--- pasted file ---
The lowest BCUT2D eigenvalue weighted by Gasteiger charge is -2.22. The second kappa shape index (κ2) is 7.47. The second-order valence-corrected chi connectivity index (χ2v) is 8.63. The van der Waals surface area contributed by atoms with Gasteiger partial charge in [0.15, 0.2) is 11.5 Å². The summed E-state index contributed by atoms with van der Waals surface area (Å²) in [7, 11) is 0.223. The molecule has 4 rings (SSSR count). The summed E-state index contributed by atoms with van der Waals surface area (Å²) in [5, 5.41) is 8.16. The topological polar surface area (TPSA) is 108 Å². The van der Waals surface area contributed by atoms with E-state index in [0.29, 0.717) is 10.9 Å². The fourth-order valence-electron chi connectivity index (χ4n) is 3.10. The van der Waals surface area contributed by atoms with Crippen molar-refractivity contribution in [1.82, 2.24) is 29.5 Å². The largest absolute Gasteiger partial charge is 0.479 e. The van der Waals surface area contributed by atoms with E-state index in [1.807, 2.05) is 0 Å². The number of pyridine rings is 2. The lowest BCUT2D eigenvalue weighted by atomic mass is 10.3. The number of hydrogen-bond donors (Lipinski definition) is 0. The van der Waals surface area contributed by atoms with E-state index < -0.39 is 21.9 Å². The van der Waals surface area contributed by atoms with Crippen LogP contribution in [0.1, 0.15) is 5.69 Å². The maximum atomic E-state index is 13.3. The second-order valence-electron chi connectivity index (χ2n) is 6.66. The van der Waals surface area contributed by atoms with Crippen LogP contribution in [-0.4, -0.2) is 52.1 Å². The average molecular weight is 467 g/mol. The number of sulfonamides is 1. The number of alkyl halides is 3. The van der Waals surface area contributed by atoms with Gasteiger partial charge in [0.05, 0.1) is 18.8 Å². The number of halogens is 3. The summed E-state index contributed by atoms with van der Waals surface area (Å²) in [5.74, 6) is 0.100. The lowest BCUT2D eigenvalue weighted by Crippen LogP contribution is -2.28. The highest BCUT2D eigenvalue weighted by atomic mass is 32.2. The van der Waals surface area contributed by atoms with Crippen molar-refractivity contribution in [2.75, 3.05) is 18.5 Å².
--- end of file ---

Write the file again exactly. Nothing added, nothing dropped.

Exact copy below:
The lowest BCUT2D eigenvalue weighted by Gasteiger charge is -2.22. The second kappa shape index (κ2) is 7.47. The second-order valence-corrected chi connectivity index (χ2v) is 8.63. The van der Waals surface area contributed by atoms with Gasteiger partial charge in [0.15, 0.2) is 11.5 Å². The summed E-state index contributed by atoms with van der Waals surface area (Å²) in [7, 11) is 0.223. The molecule has 4 rings (SSSR count). The summed E-state index contributed by atoms with van der Waals surface area (Å²) in [5, 5.41) is 8.16. The topological polar surface area (TPSA) is 108 Å². The van der Waals surface area contributed by atoms with E-state index in [0.29, 0.717) is 10.9 Å². The fourth-order valence-electron chi connectivity index (χ4n) is 3.10. The van der Waals surface area contributed by atoms with Crippen molar-refractivity contribution in [1.82, 2.24) is 29.5 Å². The largest absolute Gasteiger partial charge is 0.479 e. The van der Waals surface area contributed by atoms with E-state index in [1.807, 2.05) is 0 Å². The number of pyridine rings is 2. The lowest BCUT2D eigenvalue weighted by atomic mass is 10.3. The number of hydrogen-bond donors (Lipinski definition) is 0. The van der Waals surface area contributed by atoms with E-state index < -0.39 is 21.9 Å². The van der Waals surface area contributed by atoms with Crippen LogP contribution in [0.1, 0.15) is 5.69 Å². The maximum atomic E-state index is 13.3. The second-order valence-electron chi connectivity index (χ2n) is 6.66. The van der Waals surface area contributed by atoms with Crippen LogP contribution in [-0.4, -0.2) is 52.1 Å². The average molecular weight is 467 g/mol. The number of sulfonamides is 1. The number of alkyl halides is 3. The van der Waals surface area contributed by atoms with Gasteiger partial charge in [0.05, 0.1) is 18.8 Å². The number of halogens is 3. The summed E-state index contributed by atoms with van der Waals surface area (Å²) in [5.74, 6) is 0.100. The lowest BCUT2D eigenvalue weighted by Crippen LogP contribution is -2.28. The highest BCUT2D eigenvalue weighted by atomic mass is 32.2. The van der Waals surface area contributed by atoms with Crippen molar-refractivity contribution in [2.75, 3.05) is 18.5 Å².